James Chatto is his name and he’s gained the world’s fame! (It’s Friday… a rhyme is always in order.) If the moniker plucks a string in your memory, maybe it’s because James is one very well-known Canadian author, writer, critic, foodie… the list goes on.
Starting out in jolly-old London, England, James grew up in one of the world’s most historic cities, beaming with culture. Entering the scene as a singer and saxophonist, he did not shy away from the spotlight. However, even with a promising career as an actor, James made the ambitious move to retire from that dream at the young age of 26 and move to a remote village in Greece. After years of farming olives and making wine, James, along with his Canadian wife and kids, made his big move to Toronto.
It was just after settling in The Big Smoke that James started writing about food, wine and restaurants for Toronto Life. As a published writer, along with numerous freelance works under his belt, he then became food editor for Toronto Life Gardens. For all you LCBO Food & Drink magazine diehards, you may also recognize his wine and spirits column, not to mention his creative consultant and senior editor position he holds.
After some seven cookbooks and three food-related hardcovers later, James proudly re-released his original 1998 classic gem, Man Who Ate Toronto. The book chronicles the history of Toronto’s restaurant scene from the 1950s onward and also serves a memoir of his career as a restaurant critic. Let’s hear what this self-made man has to say based on his experiences among the restaurant scenes in Toronto and beyond…
When and why did you start writing about food?
In 1980, in London, England. I had written several novels but the manuscripts were repeatedly sent back by publishers. Eventually one of them (who had attended dinner at my flat) suggested I write a cookbook for Christmas and promised to publish that. It was a slim volume in every sense of the word, using my mother’s recipes, but it was a foot in the door.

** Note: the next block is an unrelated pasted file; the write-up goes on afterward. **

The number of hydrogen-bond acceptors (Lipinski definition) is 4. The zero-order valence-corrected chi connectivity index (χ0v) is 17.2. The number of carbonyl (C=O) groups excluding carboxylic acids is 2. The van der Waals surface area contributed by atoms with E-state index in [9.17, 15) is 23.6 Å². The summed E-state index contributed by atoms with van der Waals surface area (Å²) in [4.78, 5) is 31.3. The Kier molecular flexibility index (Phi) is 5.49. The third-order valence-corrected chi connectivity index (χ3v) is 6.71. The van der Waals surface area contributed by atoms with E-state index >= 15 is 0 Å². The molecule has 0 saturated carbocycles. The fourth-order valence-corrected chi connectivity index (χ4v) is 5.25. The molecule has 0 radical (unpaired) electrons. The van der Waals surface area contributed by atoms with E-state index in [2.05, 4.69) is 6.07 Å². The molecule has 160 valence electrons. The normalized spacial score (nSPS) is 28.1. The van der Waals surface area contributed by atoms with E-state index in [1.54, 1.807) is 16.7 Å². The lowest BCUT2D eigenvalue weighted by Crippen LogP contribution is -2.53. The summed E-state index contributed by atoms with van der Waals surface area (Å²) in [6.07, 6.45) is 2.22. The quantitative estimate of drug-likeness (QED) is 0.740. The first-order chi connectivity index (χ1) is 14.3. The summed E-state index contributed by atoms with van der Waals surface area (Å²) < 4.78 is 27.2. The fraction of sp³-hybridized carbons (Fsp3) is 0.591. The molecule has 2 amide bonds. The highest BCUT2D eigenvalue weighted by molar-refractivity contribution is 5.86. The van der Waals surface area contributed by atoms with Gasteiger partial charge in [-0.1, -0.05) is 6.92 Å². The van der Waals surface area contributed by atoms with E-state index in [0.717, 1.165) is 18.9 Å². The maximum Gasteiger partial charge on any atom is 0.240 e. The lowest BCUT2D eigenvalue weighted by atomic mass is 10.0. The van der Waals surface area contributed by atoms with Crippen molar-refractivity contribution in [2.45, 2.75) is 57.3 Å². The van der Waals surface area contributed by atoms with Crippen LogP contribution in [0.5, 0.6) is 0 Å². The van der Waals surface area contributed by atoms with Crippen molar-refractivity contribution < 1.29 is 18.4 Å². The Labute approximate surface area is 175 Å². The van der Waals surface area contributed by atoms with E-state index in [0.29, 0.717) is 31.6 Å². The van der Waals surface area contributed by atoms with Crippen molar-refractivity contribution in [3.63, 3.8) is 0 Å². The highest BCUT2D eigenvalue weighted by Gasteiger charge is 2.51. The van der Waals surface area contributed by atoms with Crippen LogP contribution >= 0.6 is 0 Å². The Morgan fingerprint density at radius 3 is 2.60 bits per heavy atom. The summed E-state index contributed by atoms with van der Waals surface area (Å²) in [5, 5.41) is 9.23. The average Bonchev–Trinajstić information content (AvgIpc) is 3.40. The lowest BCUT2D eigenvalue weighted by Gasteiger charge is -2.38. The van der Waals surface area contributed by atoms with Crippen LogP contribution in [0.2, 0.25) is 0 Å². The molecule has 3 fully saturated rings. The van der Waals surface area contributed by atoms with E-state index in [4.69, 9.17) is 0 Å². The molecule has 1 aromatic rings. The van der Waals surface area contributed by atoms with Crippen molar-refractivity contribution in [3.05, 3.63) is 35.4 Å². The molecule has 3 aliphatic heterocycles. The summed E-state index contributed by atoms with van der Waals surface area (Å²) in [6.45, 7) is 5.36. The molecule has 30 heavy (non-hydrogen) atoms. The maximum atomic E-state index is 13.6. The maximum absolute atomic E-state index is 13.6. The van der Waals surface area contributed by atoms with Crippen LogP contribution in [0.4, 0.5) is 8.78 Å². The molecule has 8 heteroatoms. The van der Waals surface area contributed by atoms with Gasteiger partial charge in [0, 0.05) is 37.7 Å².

What do you love most about food?
Most of all I love growing it. There is more satisfaction to me in a good crop of olives or almonds or plums from my handful of trees in our garden in Greece than in anything to be found in a restaurant. Even picking herbs or rhubarb from our tiny urban backyard in Toronto is immensely gratifying. After that there’s the fun of alchemical change in the cooking process. And finally texture, colour, temperature, aroma, taste, aftertaste – the greedy joys of eating.
What do you do when you aren’t writing about or eating food?
I write about wine and spirits, clothes and travel, work on my own private projects, go on clandestine trips with my wife, tend the garden, do renovations, count my blessings.
Do you cook? If so, what’s your speciality? If not, why?
I cook a lot. Never from recipes. Best responses recently to venison stew, pasta with pine mushrooms, pot-roasted poussin, cauliflower cheese.
What’s your favourite type of food(s) and where do you go to get it?
Fish and seafood over meat every time. Currently I go to Hooked in Kensington Market – expensive but very fresh and righteous. Also meat pies from Sanagan’s Meat Locker, also in Kensington Market.
What’s your hidden gem?
I wear a peridot in my navel.
What’s your go-to restaurant?
Starfish – for the oysters and whatever else Patrick MacMurray has coaxed from the deep.
What’s the most memorable meal you’ve ever had?
There have been many but it’s probably my first dinner at Nekah, Michael Stadtländer’s Toronto restaurant, circa 1988. The restaurant was 20 years ahead of its time and I had never tasted such refined, sophisticated, profoundly delicious food in North America. I wrote about it at length in my book, The Man Who Ate Toronto (republished this month).
What’s the one restaurant you have to try before you die?
Still haven’t been to Nihonryori RyuGin.
What’s your biggest restaurant pet peeve? (play nice)
If a restaurateur’s playing a hand, I let him play it, but I don’t enjoy deafening music, insolent service, over-inflated wine prices or endless delay.
James Chatto’s book, Man Who Ate Toronto, makes the perfect holiday present (or personal collectable). You can snatch up a copy here.
Editor’s Note: Indigo seems to be sold out of Man Who Ate Toronto, however you can order it via phone or in person from The Cookbook Store (located at 850 Yonge Street) by following the directions found here.